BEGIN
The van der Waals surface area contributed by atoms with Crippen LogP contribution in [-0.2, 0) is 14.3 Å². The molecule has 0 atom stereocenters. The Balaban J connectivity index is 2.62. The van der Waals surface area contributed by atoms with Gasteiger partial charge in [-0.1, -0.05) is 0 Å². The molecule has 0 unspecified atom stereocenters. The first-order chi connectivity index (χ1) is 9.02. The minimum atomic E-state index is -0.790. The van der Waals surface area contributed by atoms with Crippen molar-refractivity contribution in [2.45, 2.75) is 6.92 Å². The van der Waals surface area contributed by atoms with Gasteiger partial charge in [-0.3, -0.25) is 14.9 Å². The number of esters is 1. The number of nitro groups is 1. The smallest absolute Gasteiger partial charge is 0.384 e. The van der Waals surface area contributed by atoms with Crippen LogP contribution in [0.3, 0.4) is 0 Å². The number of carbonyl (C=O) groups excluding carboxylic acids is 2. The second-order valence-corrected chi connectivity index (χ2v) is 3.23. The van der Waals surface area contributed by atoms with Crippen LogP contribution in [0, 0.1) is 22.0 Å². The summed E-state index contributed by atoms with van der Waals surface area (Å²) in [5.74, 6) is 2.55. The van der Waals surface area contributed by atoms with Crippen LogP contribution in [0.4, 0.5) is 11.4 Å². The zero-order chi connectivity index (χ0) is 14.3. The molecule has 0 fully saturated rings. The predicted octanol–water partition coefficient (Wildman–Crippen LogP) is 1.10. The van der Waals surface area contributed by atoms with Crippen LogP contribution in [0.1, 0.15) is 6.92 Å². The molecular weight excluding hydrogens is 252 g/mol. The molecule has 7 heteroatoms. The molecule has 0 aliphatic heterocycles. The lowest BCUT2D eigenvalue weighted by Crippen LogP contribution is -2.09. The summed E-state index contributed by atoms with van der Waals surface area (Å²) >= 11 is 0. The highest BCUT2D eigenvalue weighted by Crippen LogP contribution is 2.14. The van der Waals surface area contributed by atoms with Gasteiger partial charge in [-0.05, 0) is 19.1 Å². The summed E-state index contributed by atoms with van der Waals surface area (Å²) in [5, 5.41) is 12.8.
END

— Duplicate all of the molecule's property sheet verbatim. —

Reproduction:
The van der Waals surface area contributed by atoms with Crippen LogP contribution in [-0.2, 0) is 14.3 Å². The molecule has 0 atom stereocenters. The Balaban J connectivity index is 2.62. The van der Waals surface area contributed by atoms with Gasteiger partial charge in [-0.1, -0.05) is 0 Å². The molecule has 0 unspecified atom stereocenters. The first-order chi connectivity index (χ1) is 9.02. The minimum atomic E-state index is -0.790. The van der Waals surface area contributed by atoms with Crippen molar-refractivity contribution in [2.45, 2.75) is 6.92 Å². The van der Waals surface area contributed by atoms with Gasteiger partial charge in [-0.3, -0.25) is 14.9 Å². The number of esters is 1. The number of nitro groups is 1. The smallest absolute Gasteiger partial charge is 0.384 e. The van der Waals surface area contributed by atoms with Crippen LogP contribution in [0.3, 0.4) is 0 Å². The number of carbonyl (C=O) groups excluding carboxylic acids is 2. The second-order valence-corrected chi connectivity index (χ2v) is 3.23. The van der Waals surface area contributed by atoms with Crippen LogP contribution in [0, 0.1) is 22.0 Å². The summed E-state index contributed by atoms with van der Waals surface area (Å²) in [5.74, 6) is 2.55. The van der Waals surface area contributed by atoms with Crippen LogP contribution in [0.4, 0.5) is 11.4 Å². The zero-order chi connectivity index (χ0) is 14.3. The molecule has 0 fully saturated rings. The predicted octanol–water partition coefficient (Wildman–Crippen LogP) is 1.10. The van der Waals surface area contributed by atoms with Crippen LogP contribution in [0.1, 0.15) is 6.92 Å². The molecular weight excluding hydrogens is 252 g/mol. The molecule has 7 heteroatoms. The molecule has 0 aliphatic heterocycles. The lowest BCUT2D eigenvalue weighted by Crippen LogP contribution is -2.09. The summed E-state index contributed by atoms with van der Waals surface area (Å²) >= 11 is 0. The highest BCUT2D eigenvalue weighted by Crippen LogP contribution is 2.14. The van der Waals surface area contributed by atoms with Gasteiger partial charge in [-0.05, 0) is 19.1 Å². The summed E-state index contributed by atoms with van der Waals surface area (Å²) in [5, 5.41) is 12.8.